Geek Power Fuels Growth
Survey: 'IT literacy' helps small companies become midsize ones.
- By Lee Pender
- October 01, 2007
If there's one acronym that's on just about everybody's radar these days, it's "SMB," for small and midsize business.
Many partners, vendors and analysts believe that a new pot of revenue gold lies at the end of the SMB rainbow now thanks to the saturation of the enterprise market. But SMB is anything but a homogenous category, with plenty of disagreement over what "small" and "midsize" mean.
With that stratification in mind, CDW Corp., a large account reseller based in Vernon Hills, Ill., recently completed a study on how small businesses grow to be midsize-with CDW defining the latter term as involving companies of 100 or more employees-and what role IT plays in the growth process. Its findings may be useful to partners that are targeting SMBs.
First, CDW found that owners of successful start-ups in a variety of industries consider IT a top priority. Among owners of companies that had grown to 100-plus employees, 74 percent said that they were "totally involved in IT decisions" and 42 percent said that they handled IT themselves, with no dedicated IT staff. However, the survey indicated, companies with dedicated IT personnel were likely to grow faster than those without.
Fully 65 percent of business owners agreed or strongly agreed that their IT strategies were critical in their companies growing beyond 100 employees, and 22 percent of owners went as far as to identify themselves as "total geeks." Respondents in the "geek" category saw their companies grow, for the most part, faster than those whose owners were less interested in IT.
"One of the most compelling findings is that IT literacy is a strong factor [for growth]," Lauren McCadney, senior segment manager for small business at CDW, says. "Those folks who self-identify as IT geeks or power users, their businesses really were growing much better."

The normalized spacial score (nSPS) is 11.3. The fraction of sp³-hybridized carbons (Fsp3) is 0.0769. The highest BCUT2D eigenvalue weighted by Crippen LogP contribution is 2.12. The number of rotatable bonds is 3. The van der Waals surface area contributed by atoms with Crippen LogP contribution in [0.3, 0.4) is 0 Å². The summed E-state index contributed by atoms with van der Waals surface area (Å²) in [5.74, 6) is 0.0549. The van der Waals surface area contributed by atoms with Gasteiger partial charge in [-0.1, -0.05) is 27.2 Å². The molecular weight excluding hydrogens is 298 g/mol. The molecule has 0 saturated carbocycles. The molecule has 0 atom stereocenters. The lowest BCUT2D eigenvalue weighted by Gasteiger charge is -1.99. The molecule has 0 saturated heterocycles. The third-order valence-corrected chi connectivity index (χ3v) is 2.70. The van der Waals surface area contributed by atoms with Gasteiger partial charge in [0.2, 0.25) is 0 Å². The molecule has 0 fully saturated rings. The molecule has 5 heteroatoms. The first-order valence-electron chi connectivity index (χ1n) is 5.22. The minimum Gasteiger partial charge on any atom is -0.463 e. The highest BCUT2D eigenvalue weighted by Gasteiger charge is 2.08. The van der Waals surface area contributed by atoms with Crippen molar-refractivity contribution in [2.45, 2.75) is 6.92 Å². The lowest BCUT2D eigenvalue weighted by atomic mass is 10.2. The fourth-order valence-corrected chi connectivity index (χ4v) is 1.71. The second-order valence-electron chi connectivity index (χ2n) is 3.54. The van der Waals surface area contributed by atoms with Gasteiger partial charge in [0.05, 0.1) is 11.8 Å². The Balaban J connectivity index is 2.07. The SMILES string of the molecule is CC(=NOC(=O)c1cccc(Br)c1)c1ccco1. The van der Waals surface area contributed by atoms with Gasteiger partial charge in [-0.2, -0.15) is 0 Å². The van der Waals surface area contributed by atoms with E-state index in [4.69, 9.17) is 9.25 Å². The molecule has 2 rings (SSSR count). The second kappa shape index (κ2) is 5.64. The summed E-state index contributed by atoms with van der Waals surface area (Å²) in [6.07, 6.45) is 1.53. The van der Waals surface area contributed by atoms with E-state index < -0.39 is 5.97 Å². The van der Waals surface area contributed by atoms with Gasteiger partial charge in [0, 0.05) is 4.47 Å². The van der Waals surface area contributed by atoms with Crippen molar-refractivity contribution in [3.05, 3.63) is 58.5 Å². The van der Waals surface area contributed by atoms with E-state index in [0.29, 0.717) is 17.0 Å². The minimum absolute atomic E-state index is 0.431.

But apparently even the geeks need help, as 65 percent of owners said that they employed some type of consultant or outside IT help, signaling demand for consultants and other channel players. But what do those owners want from channel partners?
Microsoft's Small Business Specialist Community
Established in July 2005, Microsoft's Small Business Specialist Community is a "competency-like designation" for partners serving the small business segment.
CDW found that the biggest regrets among owners surveyed were that they hadn't taken advantage of the technologies they had acquired (21 percent) or that they hadn't integrated technology strategically into their business plans soon enough (18 percent). So, McCadney says, partners should approach SMB owners with plans for strategic IT investment early and often, and they should emphasize that IT is a factor that can make or break a small business.
"No. 1, if they're working directly with business owners, is to get that business owner to slow down and realize that it's not a matter of, 'Can we afford to do this?'" McCadney says. "It's 'Can we afford not to?'"
And partners shouldn't abandon customers once a system is installed, CDW says. Instead, they should guide their clients through the process of getting the new technology to work.
Bottom line: The more a small business knows about IT, the better its chances for rapid growth. And that's good news for partners who know how to get that message across.
The full survey, titled "Business Rearview Mirror Study," is available at www.cdw.com.
Lee Pender is Redmond Channel Partner magazine's senior editor. You can reach him at email@example.com.